The work scope consisted of petrophysical modeling 10 key wells including calibration to core data. The petrophysics showed that the lower Tuwaiq Mountain interval with its TOC signature is remarkably consistent across all of Bahrain. The wells modeled in a 3D geological model with reservoir properties distributed throughout the reservoir to confirm resource in-place estimates published in early 2018. Well stimulation treatment on Well 1 was modeled and tied to the production test. A dynamic model was subsequently built to history match the production test. While not unique in its production match, this calibration is an important step for future optimizations in lieu of microseismic data. All of this information was used to form the basis for optimal completions to refine the next appraisal wells with forecasted production rates.
The Tuwaiq Mountain reservoir has commercial potential in Bahrain, particularly in the western area where producibility has been proven. Producibility in the East has not been established as no production tests are available. In addition, future appraisal well locations were identified using the 3D geological model. The best trajectory was chosen such that the wells are estimated to yield EURs more than 500,000 bbls.
The results of this project are important for Bahrain as it highlights the unconventional resource and production potential in the country. For the industry, unconventional development is in its early stages outside of North America and Bahrain’s case study can be utilized to expedite the learning curve in many other basins.
Russia always plays an important role on iternational energy markets as one of the major oil and gas producers and exporters since the country entered international enrgy market in the middle of the last century. And this role will remain stable at least till the year 2040 according to current forecasts. BP estimates, that Russia will cover around 5% of the global energy demand by the year 2040. Though, Russia has around 17,4% of world gas reserves (OPEC's estimates its even more - around 24,6% due to the different methodology) and only around 6% in world oil reserves, Russia contributes 17,3% to world gas production and 12,2% to world oil production in 2018, according to BP's Statistical Review of World Energy. Developing of enormous gas and oil reserves was extraordinary challenging for the country due to harsh climate conditions, lack of infrastructure, unsufficient financing and need to develop not only fields but the whole remote areas of the country. Though the country was widely ctitised for its dominancy on the European gas market, in this paper it will be outline that developing of the European gas market was of mutual interest of Russia and European Union and both counterpart became beneficiary of it. This paper focuses on challengies with developing enormous gas reserves as Russia has several mega giant gas fields and its experience can be usefull in developing other mega projects around the world.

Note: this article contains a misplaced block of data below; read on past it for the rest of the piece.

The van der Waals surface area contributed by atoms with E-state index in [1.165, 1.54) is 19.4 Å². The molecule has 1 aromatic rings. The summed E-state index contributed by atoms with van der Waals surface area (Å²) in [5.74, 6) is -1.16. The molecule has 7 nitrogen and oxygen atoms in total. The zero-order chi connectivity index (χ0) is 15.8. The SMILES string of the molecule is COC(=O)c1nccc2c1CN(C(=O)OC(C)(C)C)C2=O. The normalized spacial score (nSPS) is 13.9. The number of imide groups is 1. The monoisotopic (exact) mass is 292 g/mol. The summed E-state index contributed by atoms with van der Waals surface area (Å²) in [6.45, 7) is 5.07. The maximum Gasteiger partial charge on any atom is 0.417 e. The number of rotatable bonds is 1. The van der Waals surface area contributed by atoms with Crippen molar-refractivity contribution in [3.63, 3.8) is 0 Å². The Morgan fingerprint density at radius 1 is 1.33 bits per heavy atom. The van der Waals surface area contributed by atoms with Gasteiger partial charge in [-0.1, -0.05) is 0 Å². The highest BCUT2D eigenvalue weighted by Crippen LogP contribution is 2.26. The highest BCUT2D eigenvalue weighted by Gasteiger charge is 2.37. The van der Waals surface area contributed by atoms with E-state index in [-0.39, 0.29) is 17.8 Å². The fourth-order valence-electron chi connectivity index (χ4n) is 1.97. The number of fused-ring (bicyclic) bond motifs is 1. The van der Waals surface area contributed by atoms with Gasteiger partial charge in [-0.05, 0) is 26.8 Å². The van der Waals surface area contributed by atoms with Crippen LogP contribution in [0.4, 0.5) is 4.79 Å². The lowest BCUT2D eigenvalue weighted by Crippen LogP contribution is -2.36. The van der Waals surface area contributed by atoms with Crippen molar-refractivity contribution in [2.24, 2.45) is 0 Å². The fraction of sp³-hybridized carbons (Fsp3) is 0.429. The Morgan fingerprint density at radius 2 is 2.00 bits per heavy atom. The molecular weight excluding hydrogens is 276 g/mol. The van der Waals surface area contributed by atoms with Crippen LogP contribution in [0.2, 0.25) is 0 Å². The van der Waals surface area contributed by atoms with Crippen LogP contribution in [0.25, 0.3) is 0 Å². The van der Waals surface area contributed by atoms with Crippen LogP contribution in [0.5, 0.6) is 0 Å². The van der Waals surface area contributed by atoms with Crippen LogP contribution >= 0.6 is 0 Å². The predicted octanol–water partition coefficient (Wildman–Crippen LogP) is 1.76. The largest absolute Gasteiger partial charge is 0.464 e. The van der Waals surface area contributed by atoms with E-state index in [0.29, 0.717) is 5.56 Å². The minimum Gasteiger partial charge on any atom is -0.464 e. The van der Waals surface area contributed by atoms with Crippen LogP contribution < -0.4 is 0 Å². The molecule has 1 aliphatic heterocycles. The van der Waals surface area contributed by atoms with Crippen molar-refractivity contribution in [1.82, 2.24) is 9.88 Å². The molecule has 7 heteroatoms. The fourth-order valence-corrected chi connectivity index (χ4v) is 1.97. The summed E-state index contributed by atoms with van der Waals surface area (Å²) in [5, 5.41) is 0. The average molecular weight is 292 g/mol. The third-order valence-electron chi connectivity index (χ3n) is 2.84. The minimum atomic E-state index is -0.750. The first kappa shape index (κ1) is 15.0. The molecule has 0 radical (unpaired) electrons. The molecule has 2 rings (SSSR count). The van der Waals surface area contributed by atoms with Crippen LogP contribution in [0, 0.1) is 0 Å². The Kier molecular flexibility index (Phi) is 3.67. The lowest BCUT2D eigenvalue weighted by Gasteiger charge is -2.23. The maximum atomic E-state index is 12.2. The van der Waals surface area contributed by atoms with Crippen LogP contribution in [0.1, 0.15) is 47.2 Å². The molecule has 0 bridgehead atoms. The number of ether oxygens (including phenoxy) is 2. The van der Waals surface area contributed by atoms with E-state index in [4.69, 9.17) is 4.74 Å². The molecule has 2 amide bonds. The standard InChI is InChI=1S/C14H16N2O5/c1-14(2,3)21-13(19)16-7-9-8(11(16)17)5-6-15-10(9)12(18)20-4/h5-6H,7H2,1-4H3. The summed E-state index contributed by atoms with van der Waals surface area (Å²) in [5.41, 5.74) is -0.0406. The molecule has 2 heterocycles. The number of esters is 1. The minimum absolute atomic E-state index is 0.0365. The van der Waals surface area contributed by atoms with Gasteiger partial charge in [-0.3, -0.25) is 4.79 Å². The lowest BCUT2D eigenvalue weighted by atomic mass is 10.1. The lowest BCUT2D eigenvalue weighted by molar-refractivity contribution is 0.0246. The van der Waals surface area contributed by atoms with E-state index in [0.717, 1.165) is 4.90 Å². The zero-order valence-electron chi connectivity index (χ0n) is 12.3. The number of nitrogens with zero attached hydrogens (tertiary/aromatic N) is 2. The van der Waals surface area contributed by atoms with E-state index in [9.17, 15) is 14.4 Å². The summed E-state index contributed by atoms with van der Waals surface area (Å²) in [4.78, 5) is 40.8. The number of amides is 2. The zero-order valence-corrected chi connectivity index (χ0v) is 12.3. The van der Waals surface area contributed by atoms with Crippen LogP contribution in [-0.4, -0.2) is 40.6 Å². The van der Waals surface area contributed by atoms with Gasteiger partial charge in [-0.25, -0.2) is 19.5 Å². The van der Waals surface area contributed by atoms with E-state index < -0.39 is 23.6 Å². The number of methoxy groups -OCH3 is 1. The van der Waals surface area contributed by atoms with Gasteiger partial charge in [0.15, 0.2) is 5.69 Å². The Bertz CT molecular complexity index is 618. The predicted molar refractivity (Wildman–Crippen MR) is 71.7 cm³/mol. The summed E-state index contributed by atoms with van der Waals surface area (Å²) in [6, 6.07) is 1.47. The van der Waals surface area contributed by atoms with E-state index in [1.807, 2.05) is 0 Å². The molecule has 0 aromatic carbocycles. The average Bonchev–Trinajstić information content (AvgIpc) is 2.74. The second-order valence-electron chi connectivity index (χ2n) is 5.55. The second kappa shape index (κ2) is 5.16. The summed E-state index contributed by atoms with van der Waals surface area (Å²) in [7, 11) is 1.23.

This one-day workshop presents the fundamental components of the Petroleum Resources Management System (PRMS) of the Society of Petroleum Engineers (SPE) and provides examples of classification of recoverable volumes of oil and gas in prospective resources, contingent resources, and reserves as the prospects mature. At the end of the workshop, participants will fully understand the PRMS and how to allocate recoverable volumes to the appropriate reserve categories or resources, and to the project's maturity sub-class. The theoretical material of the course is complemented with exercises to strengthen the concepts on which the PRMS is based. The resource definitions and course reservations will focus on the specific methodologies used in the PRMS, but they will also compare the classification system and definitions with those used in SEC and other rules. The purpose of this workshop is to review and discuss recent changes to petroleum resources assessment and reporting guidelines.
This paper will examine ways in which Chance of Development (CoD) can be defined better, methods for its estimation, and its appropriate application along with common misuses. The implementation of the PRMS has contributed significantly to the understanding of the hydrocarbon-maturation process in the Netherlands. There are no reliable estimates of technically recoverable resources (TRRs) for unconventional reservoirs outside North Amercia, and many countries lack the advanced technology such as horizontal drilling and hydraulic fracturing necessary to develop unconventional resources.
Tiny soil samples may contain as many as 300,000 species of microbial life, but a Netherlands-based startup has figured out that between 50 and 200 of them can tell an operator if a drilling location will hold oil and gas reserves. For the past 2 decades, the use of DNA sequencing technology has largely been relegated to the domains of criminal forensics and the healthcare industry. One company is betting that the shale industry soon will join that list.
One of the world’s leading energy watchers says the second shale revolution will come in the form of LNG exports. After 70 years of production, more than 30% of the Arab C reservoir stock-tank original oil in place has been recovered through various mechanisms including natural depletion, waterflooding, gas lift implementation, and horizontal-well development. The North field offshore Qatar was observed to have a chance of inner annuli becoming charged with shallow-gas pressure with possible communication to other annuli, which was thought to be a well integrity concern. Airborne imaging spectroscopy has evolved dramatically since the 1980s as a robust remote-sensing technique used to generate 2D maps of surface properties over large areas.
Production and proved reserves in the Permian Basin’s Wolfcamp Shale and Bone Spring Formation are reaching new heights, and a new assessment from the US Geological Survey indicates the industry is just scratching the subsurface when it comes to what may be technically recoverable. Major oil discoveries by Armstrong Oil & Gas and ConocoPhillips have compelled the US Department of the Interior to reassess its estimate of undiscovered, technically recoverable resources in parts of Alaska. The list of the biggest gas plays in the US is being revised as the US Geological Survey creates new estimates based on additional drilling results and available rock samples. New at Number 2 is the Mancos Shale on the Western Slope of the Rockies with 66 Tcf in recoverable reserves.